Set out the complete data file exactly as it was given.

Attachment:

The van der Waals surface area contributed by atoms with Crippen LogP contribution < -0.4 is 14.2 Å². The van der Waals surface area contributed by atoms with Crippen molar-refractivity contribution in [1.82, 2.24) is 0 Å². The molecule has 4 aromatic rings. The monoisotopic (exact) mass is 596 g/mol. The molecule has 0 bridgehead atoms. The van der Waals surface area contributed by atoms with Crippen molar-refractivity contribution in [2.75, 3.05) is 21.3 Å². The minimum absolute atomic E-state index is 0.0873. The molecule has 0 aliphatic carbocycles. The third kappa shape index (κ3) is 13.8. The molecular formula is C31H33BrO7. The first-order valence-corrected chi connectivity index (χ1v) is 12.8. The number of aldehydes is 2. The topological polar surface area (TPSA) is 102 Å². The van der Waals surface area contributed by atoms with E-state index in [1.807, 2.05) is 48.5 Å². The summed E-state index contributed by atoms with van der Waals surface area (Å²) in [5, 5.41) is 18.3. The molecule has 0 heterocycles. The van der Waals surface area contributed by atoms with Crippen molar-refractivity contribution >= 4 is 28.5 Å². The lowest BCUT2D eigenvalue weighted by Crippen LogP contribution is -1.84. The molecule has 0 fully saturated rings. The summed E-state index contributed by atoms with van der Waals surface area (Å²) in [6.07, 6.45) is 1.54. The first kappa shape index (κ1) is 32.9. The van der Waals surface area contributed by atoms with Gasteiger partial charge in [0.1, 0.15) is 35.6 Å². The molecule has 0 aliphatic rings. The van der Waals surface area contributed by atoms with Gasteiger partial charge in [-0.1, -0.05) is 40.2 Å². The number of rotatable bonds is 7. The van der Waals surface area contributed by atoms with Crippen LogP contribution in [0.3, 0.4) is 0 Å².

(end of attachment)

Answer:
The van der Waals surface area contributed by atoms with Crippen LogP contribution < -0.4 is 14.2 Å². The van der Waals surface area contributed by atoms with Crippen molar-refractivity contribution in [1.82, 2.24) is 0 Å². The molecule has 4 aromatic rings. The monoisotopic (exact) mass is 596 g/mol. The molecule has 0 bridgehead atoms. The van der Waals surface area contributed by atoms with Crippen molar-refractivity contribution in [2.75, 3.05) is 21.3 Å². The minimum absolute atomic E-state index is 0.0873. The molecule has 0 aliphatic carbocycles. The third kappa shape index (κ3) is 13.8. The molecular formula is C31H33BrO7. The first-order valence-corrected chi connectivity index (χ1v) is 12.8. The number of aldehydes is 2. The topological polar surface area (TPSA) is 102 Å². The van der Waals surface area contributed by atoms with E-state index in [1.807, 2.05) is 48.5 Å². The summed E-state index contributed by atoms with van der Waals surface area (Å²) in [5, 5.41) is 18.3. The molecule has 0 heterocycles. The van der Waals surface area contributed by atoms with Crippen molar-refractivity contribution >= 4 is 28.5 Å². The lowest BCUT2D eigenvalue weighted by Crippen LogP contribution is -1.84. The molecule has 0 fully saturated rings. The summed E-state index contributed by atoms with van der Waals surface area (Å²) in [6.07, 6.45) is 1.54. The first kappa shape index (κ1) is 32.9. The van der Waals surface area contributed by atoms with Gasteiger partial charge in [0.1, 0.15) is 35.6 Å². The molecule has 0 aliphatic rings. The van der Waals surface area contributed by atoms with Gasteiger partial charge in [-0.1, -0.05) is 40.2 Å². The number of rotatable bonds is 7. The van der Waals surface area contributed by atoms with Crippen LogP contribution in [0.3, 0.4) is 0 Å².